The UK is still the largest single investor country in Tanzania and, due to its common heritage and membership in the Commonwealth, foundations are there for maintaining this position. Unfortunately, it seems that for many UK companies Tanzania has not yet been identified for potential investment. For example, many European and Middle Eastern airlines have direct flights to the capital Dar es Salaam, but there are none from the UK. And although the UKTI (United Kingdom Trade & Industry arm of the government) see Tanzania as a priority country, especially because of the Oil & Gas industry, it has increasingly damaging visa regulations for Commonwealth business people and students.

Our relationship

LeaderShape Global’s partner in East Africa is Noesi Strategic Institute, a premier training organisation. Its CEO, Murtaza Versi says: “We chose LeaderShape because they offer the most advanced and suitable programmes for developing leaders in the 21st century that focus on improving behaviours, operating ethically and living beyond the ego. Traditional leadership programmes are no longer appropriate and do not embed the required change. Our shared goal with LeaderShape is to train local senior executives as facilitators, so our ability to develop leaders in a cost-effective way will be significantly increased,  blending the use of local and international experts”.

Where in an organisation should leadership exist? Reflections from the Windsor Leadership Dialogue

The Windsor Leadership Dialogue (WLD) is an annual two day event that was started in 2001. It takes place at St George’s House in the grounds of Windsor Castle and is for invited senior leaders ** from a broad range of organisations to discuss the leadership needed to sustain a successful future. The whole event is run under Chatham House rules – .

I have had the honour to be one of the  custodians of the event for the last two years which is facilitated in a very collaborative format. The broad theme is “All Change for Leadership” and at this year’s event (26-27th January 2015) we focused on “Collaborative Leadership in a World of Increasing Complexity”.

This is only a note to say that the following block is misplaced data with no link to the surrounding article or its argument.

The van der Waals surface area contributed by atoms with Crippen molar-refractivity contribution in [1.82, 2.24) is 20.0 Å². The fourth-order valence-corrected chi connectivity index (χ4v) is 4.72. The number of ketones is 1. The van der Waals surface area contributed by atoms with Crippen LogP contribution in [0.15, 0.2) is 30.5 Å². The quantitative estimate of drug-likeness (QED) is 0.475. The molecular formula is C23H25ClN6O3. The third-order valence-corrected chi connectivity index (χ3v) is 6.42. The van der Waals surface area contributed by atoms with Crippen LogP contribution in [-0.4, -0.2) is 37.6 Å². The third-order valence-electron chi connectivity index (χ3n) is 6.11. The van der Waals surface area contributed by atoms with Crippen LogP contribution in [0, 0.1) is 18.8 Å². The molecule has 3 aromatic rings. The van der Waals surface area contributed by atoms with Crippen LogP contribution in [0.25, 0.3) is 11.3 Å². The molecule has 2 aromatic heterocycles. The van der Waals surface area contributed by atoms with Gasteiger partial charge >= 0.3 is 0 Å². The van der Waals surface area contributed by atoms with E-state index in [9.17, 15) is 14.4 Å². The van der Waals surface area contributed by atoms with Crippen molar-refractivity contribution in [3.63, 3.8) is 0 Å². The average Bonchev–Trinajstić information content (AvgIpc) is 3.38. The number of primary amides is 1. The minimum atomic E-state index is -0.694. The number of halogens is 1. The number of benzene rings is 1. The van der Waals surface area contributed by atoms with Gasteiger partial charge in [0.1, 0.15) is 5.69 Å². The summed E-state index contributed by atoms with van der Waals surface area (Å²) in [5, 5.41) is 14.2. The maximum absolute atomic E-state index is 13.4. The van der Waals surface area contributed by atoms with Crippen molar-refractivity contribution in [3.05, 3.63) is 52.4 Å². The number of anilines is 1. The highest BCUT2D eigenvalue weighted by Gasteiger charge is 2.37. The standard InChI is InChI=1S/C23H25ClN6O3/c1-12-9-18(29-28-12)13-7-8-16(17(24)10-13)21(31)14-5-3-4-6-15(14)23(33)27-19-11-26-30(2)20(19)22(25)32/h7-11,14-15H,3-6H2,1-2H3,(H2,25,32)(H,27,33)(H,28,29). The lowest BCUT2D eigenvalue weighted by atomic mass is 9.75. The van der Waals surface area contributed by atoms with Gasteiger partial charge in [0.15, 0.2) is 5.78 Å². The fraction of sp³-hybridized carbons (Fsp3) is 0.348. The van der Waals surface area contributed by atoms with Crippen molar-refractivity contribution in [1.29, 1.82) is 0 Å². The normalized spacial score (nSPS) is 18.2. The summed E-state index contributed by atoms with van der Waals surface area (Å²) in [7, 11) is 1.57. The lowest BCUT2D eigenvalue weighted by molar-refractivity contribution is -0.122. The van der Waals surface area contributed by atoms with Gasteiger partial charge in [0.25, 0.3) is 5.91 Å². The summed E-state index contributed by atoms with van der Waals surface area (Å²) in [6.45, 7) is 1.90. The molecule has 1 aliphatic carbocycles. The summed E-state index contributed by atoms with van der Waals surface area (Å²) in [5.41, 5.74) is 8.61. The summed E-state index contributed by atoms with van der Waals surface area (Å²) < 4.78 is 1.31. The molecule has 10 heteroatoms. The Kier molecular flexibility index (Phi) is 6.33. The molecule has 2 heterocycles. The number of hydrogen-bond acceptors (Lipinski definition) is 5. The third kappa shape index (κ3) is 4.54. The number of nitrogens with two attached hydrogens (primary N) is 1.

On reflection I cannot get my mind away from one very important paradigm that even progressive leaders struggle with. It is “where” leadership should  exist in the organisation. Should it be at the top as in a more traditional hierarchical organisations (including the “uniformed organisation”), should it be shared, should it be inclusive, should it be delegated? How do you avoid abdication? And what kinds of decisions should be made by whom (singular or plural) and when?

And once you have decided this then there is the question of how does everyone develop the awareness, behaviours and consciousness to operate in the chosen way. Should there be proactive development of all or some individuals and/or teams, or do we assume by having the appropriate systems and working together within them, everyone will operate in the correct way?

And, are we really talking about devolved leadership or just devolved decision-making – or a bit of both – to the place where the accumulated knowledge is. And has the “leadership” role changed from being “knowing everything and telling people what to do” (ie making decisions based on their own knowledge) to being one of creating the right environment (climate and culture) and enabling the development of people to function most effectively in that environment? And finally,  in this new world how do we choose those senior leaders?

I believe the solution lies in the people within the organisation- but there is still an important role for the top leader(s). It is not rocket science but it is not easy to implement either because it is counter-intuitive (ie. not natural thinking for our conscious brain).

I strongly believe Leaders need to learn and embed the 6 leadership styles identified by Goleman and Boyatzis in their book of 2002 “Primal Leadership” (the New Leaders in the UK) and know when to use them. Most leaders use one style all the time because it is their natural brain default and well developed leaders may use two or at a stretch, three. To learn and use the other four or five styles requires developing new behaviours. LeaderShape’s experience and research with hundreds of senior leaders is that learning and implementing just three granular behaviours can have a major impact on their performance and ability to engage all staff in the leadership of the organisation. The most common granular behaviour that has the single biggest impact is to proactively and authentically “demonstrate an awareness of how others are feeling”.

This then enables leaders to establish a climate and culture that frees everyone in the organisation to mobilise and maximise their individual and combined performance. When at its best, the leader’s responsibility is primarily to provide the right environment and to develop the people in the organisation while still being ready to take an active role in decision-making.

That requires courage and a whole range of other “self determination” values .

You can read much more about the journey of leadership development that can create these outcomes in  “Leadership Assessment for Talent Development”, published by Kogan Page

** If you would like to be considered for invitation please contact me at

John Knights, Chairman, LeaderShape